‘We’d always been pretty well behaved when we were with our dad, because he would whoop our a**.

‘He was a Vietnam vet, who did two tours and was a very strict disciplinarian. And I was always scared of him.

‘He made me work out daily in the garage at 5am, cut my long hair, made me quit cigarettes, took my earrings out, took away my baggy clothes, and picked me up from school. ‘

Back on track, Jason and Brett excelled as grade A students at community college, before being accepted at prestigious UC Berkeley. ‘My parents always valued education and we saw the way out of trouble was by applying ourselves. I graduated first and Brett second in our class out of more than 10,000 students from Berkeley with highest honors’

‘I wanted to be a mechanic and the only thing I loved at school was an occupational program, working on a 1969 Camaro in a body shop all day,’ he recalls

Smiling he added: ‘I cried the first day of school because he dressed me like a nerd.

‘But I did not have a minute to myself so I could not get into trouble.

‘That is no exaggeration. He was so militant I did not leave his side for months, not even seeing friends. I stopped screwing around. He really whipped me into shape.’.

Jason says that Brett soon moved in after being kicked out of another school and by their senior year the brothers were graduating together.

‘Had my dad not been there to take us, we definitely could have gone down a different path no matter how intelligent and capable we were,’ Jason says.

‘My dad changed the entire trajectory of my life, he knew we were close to our last chance.

‘And there are not many parents that can take that time and energy.’

Back on track, Jason and Brett excelled as grade A students at community college, before being accepted at prestigious UC Berkeley.

‘My parents always valued education and we saw the way out of trouble was by applying ourselves,’ Jason said.

‘School came easy to us and gave us a ladder away from our problems.

‘I graduated first and Brett second in our class out of more than 10,000 students from Berkeley with highest honors.

‘Brett went to UCLA and I stayed at Berkeley to earn law degrees graduating at the top of our classes.’

The pair joined prestigious law firms O’Melveny & Myers, and Latham And Watkins working on major cases, including Enron and Worldcom.

But not long after, looking for a fresh challenge, the pair walked away from the pinnacle of their careers, sold their possessions and packed a 50lb bag to travel the world in 2007.

Jason says that parents Bennett and Deborah and brother Brett are now ‘an extremely close and loving family.’ He smiles: ‘My past sculpted me and created the traits, which helped me become successful. I am not ashamed of it. I don’t mind talking about it, I am a better person and man with respect for my life’

But not long after, looking for a fresh challenge, the pair walked away from the pinnacle of their careers, sold their possessions and packed a 50lb bag to travel the world in 2007

Jason said: ‘In Egypt the most powerful thing I experienced was playing soccer with kids in 120 degree heat on a sand pitch with a duct taped ball having the time of their lives. To most people these kids had nothing, but they felt they had everything’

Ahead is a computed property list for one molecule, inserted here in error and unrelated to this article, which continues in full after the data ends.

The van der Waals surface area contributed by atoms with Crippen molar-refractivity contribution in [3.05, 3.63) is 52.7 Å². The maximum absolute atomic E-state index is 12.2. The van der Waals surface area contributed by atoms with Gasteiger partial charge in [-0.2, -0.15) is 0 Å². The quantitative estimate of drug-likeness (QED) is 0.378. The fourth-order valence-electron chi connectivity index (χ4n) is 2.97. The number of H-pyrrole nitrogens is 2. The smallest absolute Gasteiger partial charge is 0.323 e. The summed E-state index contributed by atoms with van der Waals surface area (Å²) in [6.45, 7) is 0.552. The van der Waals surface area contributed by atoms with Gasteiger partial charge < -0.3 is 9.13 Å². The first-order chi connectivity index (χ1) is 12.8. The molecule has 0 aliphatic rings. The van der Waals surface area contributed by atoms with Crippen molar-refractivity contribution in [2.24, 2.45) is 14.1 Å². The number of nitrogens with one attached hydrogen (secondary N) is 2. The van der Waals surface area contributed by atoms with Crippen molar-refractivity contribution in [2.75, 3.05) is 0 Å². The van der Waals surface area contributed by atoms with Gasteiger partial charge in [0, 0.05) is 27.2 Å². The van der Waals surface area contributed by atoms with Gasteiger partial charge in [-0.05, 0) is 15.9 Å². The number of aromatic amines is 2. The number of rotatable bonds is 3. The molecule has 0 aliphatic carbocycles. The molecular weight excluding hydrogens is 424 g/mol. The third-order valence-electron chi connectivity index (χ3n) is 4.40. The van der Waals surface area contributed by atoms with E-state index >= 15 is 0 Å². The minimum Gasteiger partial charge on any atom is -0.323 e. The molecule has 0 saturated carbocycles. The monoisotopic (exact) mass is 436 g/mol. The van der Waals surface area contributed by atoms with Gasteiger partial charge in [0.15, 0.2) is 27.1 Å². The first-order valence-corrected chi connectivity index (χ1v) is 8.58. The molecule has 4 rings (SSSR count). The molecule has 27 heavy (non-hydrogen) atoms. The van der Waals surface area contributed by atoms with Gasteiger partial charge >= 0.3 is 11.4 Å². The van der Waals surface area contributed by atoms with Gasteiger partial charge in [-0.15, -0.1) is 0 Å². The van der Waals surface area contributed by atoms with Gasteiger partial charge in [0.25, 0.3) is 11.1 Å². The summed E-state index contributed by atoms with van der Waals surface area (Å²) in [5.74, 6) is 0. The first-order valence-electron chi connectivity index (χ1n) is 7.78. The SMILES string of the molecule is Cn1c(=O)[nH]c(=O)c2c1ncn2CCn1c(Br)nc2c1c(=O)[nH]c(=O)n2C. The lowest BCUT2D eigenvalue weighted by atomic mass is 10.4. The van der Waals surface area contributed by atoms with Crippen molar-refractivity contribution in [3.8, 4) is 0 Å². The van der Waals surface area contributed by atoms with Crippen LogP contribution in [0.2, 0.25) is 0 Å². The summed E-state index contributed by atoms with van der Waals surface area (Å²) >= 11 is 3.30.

‘Everyone thought we were crazy given our jobs and future prospects,’ Jason said.

‘To see the world was something everyone talked about, but never did – and we visited 75 countries, six continents and hundreds of cities.

‘We drove through every nation in Europe.

‘It made me realize the world’s people may speak different languages but are united in wanting to have fun, enjoy life and be fulfilled.

‘In Egypt the most powerful thing I experienced was playing soccer with kids in 120 degree heat on a sand pitch with a duct taped ball having the time of their lives. To most people these kids had nothing, but they felt they had everything.

‘It made me realize that life is about perspective. Happiness is not defined by money, property or location always. To this day in my mind perspective is the most important thing to define happiness.’

Returning in 2010 Jason, in $40k worth of credit card debt, turned down several six figure legal jobs, preferring to chase his dream of real estate at Coldwell Banker.

‘I started at the bottom, sitting in the office listening and it was almost a year before I got my first deal. I was in massive credit card debt,’ he said.

‘I had to drive my grandfather’s 1980 gold Cadillac, which was always overheating.

‘But I learned everything from that job, 10 hours daily alongside two successful and smart women, who were my mentors.’

Jason hopes that his life journey will help inspire others.

I have been so successful for so long but people do not understand how I got here. If I can inspire anyone and be an example… that would be the ultimate goal.

He remains ‘unaware’ what impact his parents’ divorce had on him aged five, but knows his combative teen nature has matured into entrepreneurial prowess.

‘As kids we questioned everything we were told and took our own decisions and judgments and were seen as extremely difficult,’ he said.

‘Everyone said we should be lawyers. The point is that you are not defined by your childhood.

‘There are a lot of second chances out there. It is never too late to apply yourself, pick your passion, repair relationships and to not be discouraged in situations. It is important to keep trying.’

Jason says that parents Bennett and Deborah and brother Brett are now ‘an extremely close and loving family.’

He smiles: ‘My past sculpted me and created the traits, which helped me become successful. I am not ashamed of it. I don’t mind talking about it, I am a better person and man with respect for my life.

‘Fearing failure is now no big deal, and taking risks in business has served me well.

‘I have been so successful for so long but people do not understand how I got here.

‘If I can inspire anyone and be an example… that would be the ultimate goal.’

All three seasons of Selling Sunset air on Netflix.